The Electronic Frontier Foundation has pulled its support of a state bill to strengthen the California Public Records Act after the legislature gutted its most important reform: allowing courts to levy penalties against agencies that knowingly impede the public's right to access information. 

A.B. 1479 had received near unanimous support when it was passed by the state Assembly and through the committee process in the Senate. Nevertheless, the legislature passed up the opportunity to come together in favor of sunlight and instead reduced the bill down to requiring agencies to appoint a "custodian of public records," a practice already employed by many agencies, including most municipalities through their city clerks. 

Here's what we wrote in our letter announcing our new, neutral position: 

The latest amendments to A.B. 1479 remove the provisions that would have allowed courts to levy fines against agencies that frustrate the public’s right to access records. Experience from other states has consistently shown that one way to meaningfully enforce these laws is by creating penalties for agencies that willfully disregard their legal duties.

The remaining provisions in A.B. 1479 would change the CPRA only slightly by requiring agencies to designate a custodian of public records. We do not oppose this proposal if it passes, but we do not believe that any member of the legislature should count it as a victory for transparency. Naming a point person for public records is a light reform that presents little burden for agencies and may be redundant in many jurisdictions. In our experience with filing records requests in California, most agencies already do identify a FOIA contact. In cities, this role is already fulfilled by city clerks. But even this basic “custodian of records” provision measure has a five-year trial period under the legislation.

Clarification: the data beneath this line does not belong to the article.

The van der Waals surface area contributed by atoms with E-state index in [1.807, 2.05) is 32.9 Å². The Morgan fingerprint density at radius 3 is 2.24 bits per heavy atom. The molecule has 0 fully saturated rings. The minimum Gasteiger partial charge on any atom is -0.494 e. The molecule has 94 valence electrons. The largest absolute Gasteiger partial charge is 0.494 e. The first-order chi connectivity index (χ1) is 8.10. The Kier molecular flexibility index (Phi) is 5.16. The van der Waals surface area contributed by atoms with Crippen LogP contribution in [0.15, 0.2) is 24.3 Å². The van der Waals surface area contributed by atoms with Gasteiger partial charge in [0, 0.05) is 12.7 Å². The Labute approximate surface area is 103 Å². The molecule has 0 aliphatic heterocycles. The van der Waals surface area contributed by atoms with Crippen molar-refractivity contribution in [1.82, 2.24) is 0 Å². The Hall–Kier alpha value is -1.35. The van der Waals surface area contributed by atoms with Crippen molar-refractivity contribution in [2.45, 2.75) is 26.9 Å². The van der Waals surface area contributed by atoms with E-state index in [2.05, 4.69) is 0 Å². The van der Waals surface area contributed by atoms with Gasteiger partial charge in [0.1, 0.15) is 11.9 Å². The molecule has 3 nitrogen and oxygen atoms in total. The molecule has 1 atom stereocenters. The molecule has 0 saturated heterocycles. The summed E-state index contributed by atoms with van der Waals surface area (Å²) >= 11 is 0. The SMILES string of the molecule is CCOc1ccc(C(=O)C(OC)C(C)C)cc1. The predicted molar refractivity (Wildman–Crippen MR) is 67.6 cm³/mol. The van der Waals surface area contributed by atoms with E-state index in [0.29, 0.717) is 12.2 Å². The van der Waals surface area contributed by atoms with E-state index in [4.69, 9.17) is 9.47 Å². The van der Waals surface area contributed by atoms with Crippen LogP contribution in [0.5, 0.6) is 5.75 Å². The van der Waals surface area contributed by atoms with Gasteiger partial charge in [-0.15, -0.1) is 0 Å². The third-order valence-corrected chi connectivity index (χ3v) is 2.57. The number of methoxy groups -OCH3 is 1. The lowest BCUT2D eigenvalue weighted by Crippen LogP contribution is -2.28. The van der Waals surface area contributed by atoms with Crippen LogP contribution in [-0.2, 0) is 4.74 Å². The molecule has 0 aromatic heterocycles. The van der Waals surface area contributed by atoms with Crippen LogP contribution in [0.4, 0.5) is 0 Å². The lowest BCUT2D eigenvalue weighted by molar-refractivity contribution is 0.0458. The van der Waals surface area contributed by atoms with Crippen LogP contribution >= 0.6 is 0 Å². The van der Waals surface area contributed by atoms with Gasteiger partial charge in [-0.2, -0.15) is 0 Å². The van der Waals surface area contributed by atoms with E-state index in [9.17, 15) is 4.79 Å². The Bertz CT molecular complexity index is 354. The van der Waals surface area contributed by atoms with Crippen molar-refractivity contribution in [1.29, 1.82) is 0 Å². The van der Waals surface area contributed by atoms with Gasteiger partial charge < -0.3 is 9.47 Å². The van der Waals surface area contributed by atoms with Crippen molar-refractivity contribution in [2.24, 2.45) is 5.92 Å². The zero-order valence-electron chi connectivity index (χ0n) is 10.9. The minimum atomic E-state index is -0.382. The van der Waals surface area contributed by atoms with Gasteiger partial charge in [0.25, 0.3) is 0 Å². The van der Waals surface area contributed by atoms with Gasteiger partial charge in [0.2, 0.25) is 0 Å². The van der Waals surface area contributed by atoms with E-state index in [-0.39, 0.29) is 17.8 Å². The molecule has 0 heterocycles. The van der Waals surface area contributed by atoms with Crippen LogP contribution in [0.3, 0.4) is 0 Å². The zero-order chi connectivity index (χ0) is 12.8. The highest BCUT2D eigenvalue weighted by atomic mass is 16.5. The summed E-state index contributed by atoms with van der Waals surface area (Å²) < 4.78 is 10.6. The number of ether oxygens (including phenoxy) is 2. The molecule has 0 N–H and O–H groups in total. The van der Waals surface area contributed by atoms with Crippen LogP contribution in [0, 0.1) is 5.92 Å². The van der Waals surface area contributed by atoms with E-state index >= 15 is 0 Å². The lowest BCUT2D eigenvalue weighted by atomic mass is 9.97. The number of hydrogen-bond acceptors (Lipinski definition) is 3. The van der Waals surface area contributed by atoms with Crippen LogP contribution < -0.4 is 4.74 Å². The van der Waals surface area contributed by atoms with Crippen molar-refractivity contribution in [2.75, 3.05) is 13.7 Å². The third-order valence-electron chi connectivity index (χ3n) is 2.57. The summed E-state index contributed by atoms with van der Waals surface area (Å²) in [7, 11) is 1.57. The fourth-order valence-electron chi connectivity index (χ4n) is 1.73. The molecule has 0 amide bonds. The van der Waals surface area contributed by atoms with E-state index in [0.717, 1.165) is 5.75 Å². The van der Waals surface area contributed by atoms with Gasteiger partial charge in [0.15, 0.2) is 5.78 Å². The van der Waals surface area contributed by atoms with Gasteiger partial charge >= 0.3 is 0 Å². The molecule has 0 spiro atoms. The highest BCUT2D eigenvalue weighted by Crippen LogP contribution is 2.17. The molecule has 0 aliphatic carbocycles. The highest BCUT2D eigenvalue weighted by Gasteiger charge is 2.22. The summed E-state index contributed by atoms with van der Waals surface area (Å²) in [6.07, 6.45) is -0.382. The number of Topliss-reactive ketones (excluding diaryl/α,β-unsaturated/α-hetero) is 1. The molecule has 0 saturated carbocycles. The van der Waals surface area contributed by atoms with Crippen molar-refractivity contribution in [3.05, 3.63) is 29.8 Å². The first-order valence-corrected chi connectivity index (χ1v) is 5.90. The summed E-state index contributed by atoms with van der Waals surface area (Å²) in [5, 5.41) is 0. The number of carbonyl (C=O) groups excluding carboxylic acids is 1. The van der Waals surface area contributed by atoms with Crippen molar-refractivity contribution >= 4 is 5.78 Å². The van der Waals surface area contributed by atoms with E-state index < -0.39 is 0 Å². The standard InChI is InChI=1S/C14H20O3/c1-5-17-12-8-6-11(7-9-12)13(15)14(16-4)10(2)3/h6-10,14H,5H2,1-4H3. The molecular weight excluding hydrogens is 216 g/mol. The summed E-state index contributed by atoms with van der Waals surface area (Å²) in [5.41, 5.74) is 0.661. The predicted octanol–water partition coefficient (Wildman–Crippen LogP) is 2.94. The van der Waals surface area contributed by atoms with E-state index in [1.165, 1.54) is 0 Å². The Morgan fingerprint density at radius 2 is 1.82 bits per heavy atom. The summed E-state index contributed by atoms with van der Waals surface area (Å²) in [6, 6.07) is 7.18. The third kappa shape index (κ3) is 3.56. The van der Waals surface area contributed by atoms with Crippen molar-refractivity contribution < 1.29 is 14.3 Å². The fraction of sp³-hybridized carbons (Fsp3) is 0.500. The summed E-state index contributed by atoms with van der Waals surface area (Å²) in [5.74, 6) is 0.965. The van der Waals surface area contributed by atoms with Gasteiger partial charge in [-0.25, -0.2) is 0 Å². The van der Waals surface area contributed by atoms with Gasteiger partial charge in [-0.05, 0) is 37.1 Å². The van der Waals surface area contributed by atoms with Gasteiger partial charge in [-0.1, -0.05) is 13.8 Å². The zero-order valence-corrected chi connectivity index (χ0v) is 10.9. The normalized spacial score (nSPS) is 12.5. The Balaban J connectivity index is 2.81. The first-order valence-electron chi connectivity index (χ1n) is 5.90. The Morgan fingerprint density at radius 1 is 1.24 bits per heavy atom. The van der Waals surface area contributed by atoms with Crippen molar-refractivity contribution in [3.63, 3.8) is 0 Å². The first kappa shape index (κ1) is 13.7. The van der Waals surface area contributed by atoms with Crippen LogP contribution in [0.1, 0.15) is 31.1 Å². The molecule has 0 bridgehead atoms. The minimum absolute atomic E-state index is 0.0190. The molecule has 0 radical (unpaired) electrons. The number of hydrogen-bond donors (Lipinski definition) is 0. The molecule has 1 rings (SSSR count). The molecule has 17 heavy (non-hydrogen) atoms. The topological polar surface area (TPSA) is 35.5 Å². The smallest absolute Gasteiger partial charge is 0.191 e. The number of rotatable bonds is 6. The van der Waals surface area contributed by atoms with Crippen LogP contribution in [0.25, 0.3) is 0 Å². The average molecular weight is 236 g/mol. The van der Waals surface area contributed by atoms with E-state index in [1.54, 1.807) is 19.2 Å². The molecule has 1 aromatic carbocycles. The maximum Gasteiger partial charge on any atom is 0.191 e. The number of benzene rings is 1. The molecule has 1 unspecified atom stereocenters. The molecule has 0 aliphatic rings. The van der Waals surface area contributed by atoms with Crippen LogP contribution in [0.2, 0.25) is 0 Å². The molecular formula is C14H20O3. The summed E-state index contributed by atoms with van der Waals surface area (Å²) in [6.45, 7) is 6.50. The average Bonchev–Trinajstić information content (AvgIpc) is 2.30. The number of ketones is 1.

The extreme watering down of the bill illustrates how little value the legislature places in enforcing Californians’ constitutional right “to information concerning the conduct of the people’s business” and the requirement that “the writings of public officials and agencies shall be open to public scrutiny.” Therefore, we cannot give our imprimatur to such a failure of accountability. 

We believe our energy is better spent advocating for enforcement “teeth,” along with other efforts that would expand the types of records available to the public and adapt CPRA to match the changing technologies used for maintaining government records.

We thank the bill's author, Assemblymember Rob Bonta, for his courage in moving the legislation, and we urge him not to give up on this measure and to pursue it again next session.